JavascriptServices: ASP.NET Core meets node.js

JavascriptServices In the past, I talked about how to integrate Angular 2 and ASP.NET Core just by using gulp tasks and configuring ASP.NET Core. In one of those post, I used the Microsoft.AspNet.SpaServices NuGet package to create a fallback route. This package is part of a set of tools named JavascriptServices which provides infrastructure that helps you to create awesome React/Angular 2/Knockout/etc sites, as well as, integrate with existing node.js code into your ASP.NET Core apps.

Introducing JavascriptServices

JavascriptServices is a set of tools that currently includes three components/NuGets: Microsoft.AspNetCore.NodeServices, Microsoft.AspNetCore.SpaServices and Microsoft.AspNetCore.AngularServices. In the past, there was also a ReactServices package, but this package is no more needed as you can use the SpaServices package instead. Now, let’s see them in more detail.

NodeServices

First, NodeServices, which is the base package. This package provides a way to run JavaScript in the server from a .NET application. To do this, it takes advantage of the Node.js environment.

In order to consume NodeServices, you need to add the using Microsoft.AspNetCore.NodeServices; statement and enable it inside the ConfigureServices method of your Startup class.

public void ConfigureServices(IServiceCollection services)
{
    // ... all your existing configuration is here ...

    // Enable Node Services
    services.AddNodeServices();
}

Now, you can use this service from any action by adding the nodeServices parameter to it and calling the nodeServices’ InvokeAsync method. Just pass the name of the node.js script file as first parameter and then the JavaScript function’s parameters if you need to.

public async Task<IActionResult> MyAction([FromServices] INodeServices nodeServices)
{
    var result = await nodeServices.InvokeAsync<int>("./addNumbers", 1, 2);
    return Content("1 + 2 = " + result);
}

In this example, the addNumbers.js script should be placed at the root of your ASP.NET Core app and look something like the following. Note that function should have a callback parameter in the first position which expect and error and the result. As a result of this, you might want to wrap your existing code in a new script that calls it.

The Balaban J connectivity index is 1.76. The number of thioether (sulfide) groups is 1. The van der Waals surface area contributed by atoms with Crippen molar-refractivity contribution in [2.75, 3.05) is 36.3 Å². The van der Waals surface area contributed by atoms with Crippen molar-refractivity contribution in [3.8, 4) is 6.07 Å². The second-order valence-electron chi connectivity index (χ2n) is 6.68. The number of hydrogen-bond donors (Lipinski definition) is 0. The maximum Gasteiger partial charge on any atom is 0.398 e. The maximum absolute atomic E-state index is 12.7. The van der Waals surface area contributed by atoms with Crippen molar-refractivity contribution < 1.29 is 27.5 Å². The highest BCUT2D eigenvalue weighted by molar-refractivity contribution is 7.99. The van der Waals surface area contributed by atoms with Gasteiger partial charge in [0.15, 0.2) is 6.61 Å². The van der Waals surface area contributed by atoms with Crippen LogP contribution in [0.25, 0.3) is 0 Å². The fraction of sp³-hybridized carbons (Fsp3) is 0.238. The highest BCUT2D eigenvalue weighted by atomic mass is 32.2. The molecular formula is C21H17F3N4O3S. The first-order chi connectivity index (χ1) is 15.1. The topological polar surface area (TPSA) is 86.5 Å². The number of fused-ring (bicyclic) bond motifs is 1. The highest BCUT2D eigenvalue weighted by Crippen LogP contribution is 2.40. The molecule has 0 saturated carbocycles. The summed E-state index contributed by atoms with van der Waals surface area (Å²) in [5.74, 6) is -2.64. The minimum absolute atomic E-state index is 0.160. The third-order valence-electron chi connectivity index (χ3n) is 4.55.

module.exports = function (callback, first, second) {
    var result = first + second;
    callback(/* error */ null, result);
};

For more details on the API, you can check the repository, which also includes some extra use cases and samples.

SpaServices

The second package is SpaServices, which is built on top of NodeServices. This package includes a lot of tools that are generally useful when building Single Page Applications (SPAs). I already mentioned the routing helpers (the MapSpaFallbackRoute extension method).

One of the most interesting tools included in the SpaServices package is the Webpack middleware. This middleware enables you to hook your webpack configuration in ASP.NET Core in a similar way as you can do with express in node.js.

Another interesting feature included in SpaServices, is the support for hot module replacement. By using this feature, you can reduce the amount of time reloading the page after changes which is very useful for big SPAs.

Lastly, you can create universal (a.k.a. isomorphic) applications thanks for the support for server-side rendering. This is especially interesting for improving SEO (Search engine optimization) and client-side performance.

As this package is a bit more complex than the previous one, I will try to create a new post in the near future to show how to configure Angular 2 and/or React using it. In the meantime, you can read the documentation and the samples at the repository.

AngularServices